After Rwanda confirmed her first Covid-19 case in mid-March, there was nothing like mandatory wearing of face masks.
The Ministry of Health had, by then, called on citizens to leave masks for Covid-19 patients as well as health practitioners directly interacting with these patients.
A month later, guided by new directives from the World Health Organisation, the government resolved that face masks in public should be mandatory to all citizens.
However, as it was the case for many other countries worldwide, Rwanda experienced a shortage of personal protective equipment (PPEs).
In a bid to solve this problem and ensure the affordability of this equipment, the government sat with local garment manufacturers and requested their input in combating Covid-19, through producing PPEs.
As a result, after being given thorough training on producing these equipment and inspections done by Rwanda FDA, more than 20 domestic companies were authorized to repurpose facilities into the production of PPEs.
That was back in April.
The only fear by then was that the demand for this equipment would exceed their supply, However, it is now the other way round.
So far, over 40 local manufacturers have unsold stocks of over 3 million face masks.
Swaib Munyawera, the Managing Director of Mask Investment Limited that oversees the consortium of around 47 companies, told The New Times that they cannot find the market for 3.2 million facemasks.
Most of the companies started producing the masks in April.
According to Munyawera, the stock is worth Rwf1.2 billion.
"When we embarked on producing these PPEs, our motive was not to make a profit but instead help in the fight against the pandemic.
As a matter of fact, the government gave us a target of producing six million masks and gave us a maximum wholesale price of Rwf400 per face mask and a retail price of Rwf500," Munyawera said.
"We achieved the target knowing that the market is assured. Good enough we sold over two million masks, but when the Covid-19 lockdown was lifted, people started making their own, without even being licensed," he explained.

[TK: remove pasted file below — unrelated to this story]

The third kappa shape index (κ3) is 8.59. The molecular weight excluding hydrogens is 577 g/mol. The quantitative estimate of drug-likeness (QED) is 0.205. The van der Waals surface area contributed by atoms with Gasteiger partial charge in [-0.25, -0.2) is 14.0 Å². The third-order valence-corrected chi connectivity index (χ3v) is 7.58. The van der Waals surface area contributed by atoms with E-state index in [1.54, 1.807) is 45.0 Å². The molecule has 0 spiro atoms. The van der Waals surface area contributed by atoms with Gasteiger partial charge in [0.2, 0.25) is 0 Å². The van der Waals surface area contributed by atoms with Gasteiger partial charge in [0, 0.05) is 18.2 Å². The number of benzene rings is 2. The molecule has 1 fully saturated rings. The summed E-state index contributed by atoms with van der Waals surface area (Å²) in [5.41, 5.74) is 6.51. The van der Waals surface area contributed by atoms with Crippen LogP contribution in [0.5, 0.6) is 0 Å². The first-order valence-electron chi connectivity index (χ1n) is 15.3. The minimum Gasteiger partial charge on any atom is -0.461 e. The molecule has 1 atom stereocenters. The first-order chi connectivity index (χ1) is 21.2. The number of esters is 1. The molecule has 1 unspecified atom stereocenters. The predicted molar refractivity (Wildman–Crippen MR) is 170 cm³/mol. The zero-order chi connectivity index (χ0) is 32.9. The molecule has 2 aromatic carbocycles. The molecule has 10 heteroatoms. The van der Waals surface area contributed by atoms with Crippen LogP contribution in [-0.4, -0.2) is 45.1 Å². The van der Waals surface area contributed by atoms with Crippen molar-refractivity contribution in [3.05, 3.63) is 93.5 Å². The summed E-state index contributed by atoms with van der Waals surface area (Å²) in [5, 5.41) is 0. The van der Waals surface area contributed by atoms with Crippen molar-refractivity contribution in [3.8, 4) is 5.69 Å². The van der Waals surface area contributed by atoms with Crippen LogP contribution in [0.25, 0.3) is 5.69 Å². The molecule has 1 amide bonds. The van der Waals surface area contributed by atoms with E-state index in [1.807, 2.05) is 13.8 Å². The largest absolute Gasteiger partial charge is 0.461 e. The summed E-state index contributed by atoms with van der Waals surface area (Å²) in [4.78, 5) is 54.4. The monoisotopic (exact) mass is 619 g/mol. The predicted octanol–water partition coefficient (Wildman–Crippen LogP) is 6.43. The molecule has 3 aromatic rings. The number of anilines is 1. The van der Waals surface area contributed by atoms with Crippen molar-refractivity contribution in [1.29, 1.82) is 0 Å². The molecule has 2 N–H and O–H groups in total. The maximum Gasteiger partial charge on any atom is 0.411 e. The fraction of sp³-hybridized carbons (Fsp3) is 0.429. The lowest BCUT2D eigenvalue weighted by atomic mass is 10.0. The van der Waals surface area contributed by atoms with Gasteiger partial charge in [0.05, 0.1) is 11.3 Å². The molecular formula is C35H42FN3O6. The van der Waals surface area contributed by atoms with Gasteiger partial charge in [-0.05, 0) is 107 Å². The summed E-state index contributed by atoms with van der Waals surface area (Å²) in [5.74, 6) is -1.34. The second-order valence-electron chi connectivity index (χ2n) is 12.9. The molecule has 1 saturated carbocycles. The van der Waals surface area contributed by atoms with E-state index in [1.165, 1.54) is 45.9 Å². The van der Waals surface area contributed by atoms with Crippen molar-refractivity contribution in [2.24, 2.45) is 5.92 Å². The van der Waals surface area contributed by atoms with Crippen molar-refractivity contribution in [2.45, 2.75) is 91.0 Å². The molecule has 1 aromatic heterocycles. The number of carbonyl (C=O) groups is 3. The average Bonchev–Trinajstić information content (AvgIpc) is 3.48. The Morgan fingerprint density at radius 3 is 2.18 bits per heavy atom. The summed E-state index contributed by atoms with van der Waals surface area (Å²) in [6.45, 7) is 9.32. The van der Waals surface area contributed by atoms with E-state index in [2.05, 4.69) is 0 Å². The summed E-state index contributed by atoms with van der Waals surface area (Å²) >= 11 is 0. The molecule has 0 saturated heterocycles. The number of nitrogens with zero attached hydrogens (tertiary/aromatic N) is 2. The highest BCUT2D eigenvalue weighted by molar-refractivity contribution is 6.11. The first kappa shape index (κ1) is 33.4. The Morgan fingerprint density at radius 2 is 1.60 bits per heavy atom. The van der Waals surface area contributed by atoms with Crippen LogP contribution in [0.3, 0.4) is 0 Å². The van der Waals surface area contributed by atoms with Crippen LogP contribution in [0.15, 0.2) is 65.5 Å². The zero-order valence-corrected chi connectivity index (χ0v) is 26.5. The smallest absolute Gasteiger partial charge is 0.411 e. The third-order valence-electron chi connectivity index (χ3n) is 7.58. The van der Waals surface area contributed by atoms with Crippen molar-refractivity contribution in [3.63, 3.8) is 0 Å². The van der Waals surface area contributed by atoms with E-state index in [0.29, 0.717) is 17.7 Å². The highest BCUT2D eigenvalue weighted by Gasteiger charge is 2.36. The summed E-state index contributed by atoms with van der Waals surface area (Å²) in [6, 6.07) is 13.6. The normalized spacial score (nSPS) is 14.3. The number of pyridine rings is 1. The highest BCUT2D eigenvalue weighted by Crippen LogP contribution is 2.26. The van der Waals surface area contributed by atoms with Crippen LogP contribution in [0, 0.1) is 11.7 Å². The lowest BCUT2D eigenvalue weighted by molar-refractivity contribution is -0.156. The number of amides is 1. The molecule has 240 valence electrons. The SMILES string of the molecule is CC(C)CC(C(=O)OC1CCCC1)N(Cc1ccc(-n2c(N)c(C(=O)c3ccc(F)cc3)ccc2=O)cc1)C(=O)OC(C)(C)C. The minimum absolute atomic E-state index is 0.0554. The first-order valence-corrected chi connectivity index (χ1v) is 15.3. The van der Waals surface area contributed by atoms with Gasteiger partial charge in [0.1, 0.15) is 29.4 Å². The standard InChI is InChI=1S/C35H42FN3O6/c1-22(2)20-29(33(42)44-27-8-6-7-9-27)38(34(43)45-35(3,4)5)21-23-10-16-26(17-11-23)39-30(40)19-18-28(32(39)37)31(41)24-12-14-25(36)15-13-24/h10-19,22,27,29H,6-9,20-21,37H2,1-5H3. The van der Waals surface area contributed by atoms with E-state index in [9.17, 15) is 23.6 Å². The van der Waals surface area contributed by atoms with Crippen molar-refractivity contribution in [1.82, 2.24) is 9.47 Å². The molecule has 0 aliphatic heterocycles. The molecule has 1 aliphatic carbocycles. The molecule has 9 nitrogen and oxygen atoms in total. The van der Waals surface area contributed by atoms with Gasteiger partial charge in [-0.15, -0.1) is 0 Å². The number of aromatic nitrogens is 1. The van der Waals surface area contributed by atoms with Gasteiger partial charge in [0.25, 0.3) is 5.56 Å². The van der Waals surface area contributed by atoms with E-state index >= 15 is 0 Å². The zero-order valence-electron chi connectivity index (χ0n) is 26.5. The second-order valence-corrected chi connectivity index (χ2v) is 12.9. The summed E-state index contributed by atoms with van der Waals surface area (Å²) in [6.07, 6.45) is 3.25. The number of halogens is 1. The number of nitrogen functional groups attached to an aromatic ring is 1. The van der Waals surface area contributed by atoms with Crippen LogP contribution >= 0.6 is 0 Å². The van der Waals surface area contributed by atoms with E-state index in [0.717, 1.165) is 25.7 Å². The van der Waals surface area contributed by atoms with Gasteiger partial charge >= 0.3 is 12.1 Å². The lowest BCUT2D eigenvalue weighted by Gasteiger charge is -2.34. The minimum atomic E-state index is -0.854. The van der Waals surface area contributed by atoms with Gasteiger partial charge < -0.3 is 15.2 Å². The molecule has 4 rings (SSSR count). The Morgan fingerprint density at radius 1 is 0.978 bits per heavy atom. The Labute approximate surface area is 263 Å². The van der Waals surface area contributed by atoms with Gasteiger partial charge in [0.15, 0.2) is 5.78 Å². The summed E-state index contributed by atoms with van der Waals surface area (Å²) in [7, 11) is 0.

Government aware of the problem
According to Sam Kamugisha, Director-General for Industry at the Ministry of Trade and Industry, the government is aware of the problem and is, in collaboration with manufacturers, working to find a solution.
"We have even held a couple of meetings with them to look for the solution. During the recent one alongside Rwanda Development Board (RDB), we resolved to cut the long distribution chain," he told The New Times.
By shortening the distribution chain, the manufacturers would work directly with the end-user/customer, eliminating the distributors whose cut would drive the price up.
"We expect this to make the cost of these face masks more affordable and therefore increase their demand," Kamugisha said.
Manufacturers want the Rwanda FDA to do more inspection and clamp down on dealers selling unauthorised masks.
An expert's point of view
Teddy Kaberuka, an economic expert says that manufacturers of masks should have planned better.
"When you are investing in producing given products, the demand should be the one determining what to produce in terms of quality and quantity, and not the other way round," Kaberuka said.
"In this scenario, they produced all these facemasks without a clear roadmap of who will buy them and whether what they are producing is what the public wants," he added.
What made the matter worse is the market trend whereby beyond buying face masks as protective products, people are nowadays also interested in those that are more fashionable - a point that was not considered at first.
According to Kaberuka, the solution to this problem will be to advertise these products and also cut the distribution chain so as to ensure demand.
Not all is gloomy
As of today, there are 81 licensed companies manufacturing PPEs. However, all these are not counting losses.
Some companies like Gahaya Links and Uzi Collections that spoke to The New Times noted that they produce face masks after getting purchase orders so as to avoid losses, adding that they also make sure they produce products that align with what consumers' needs are.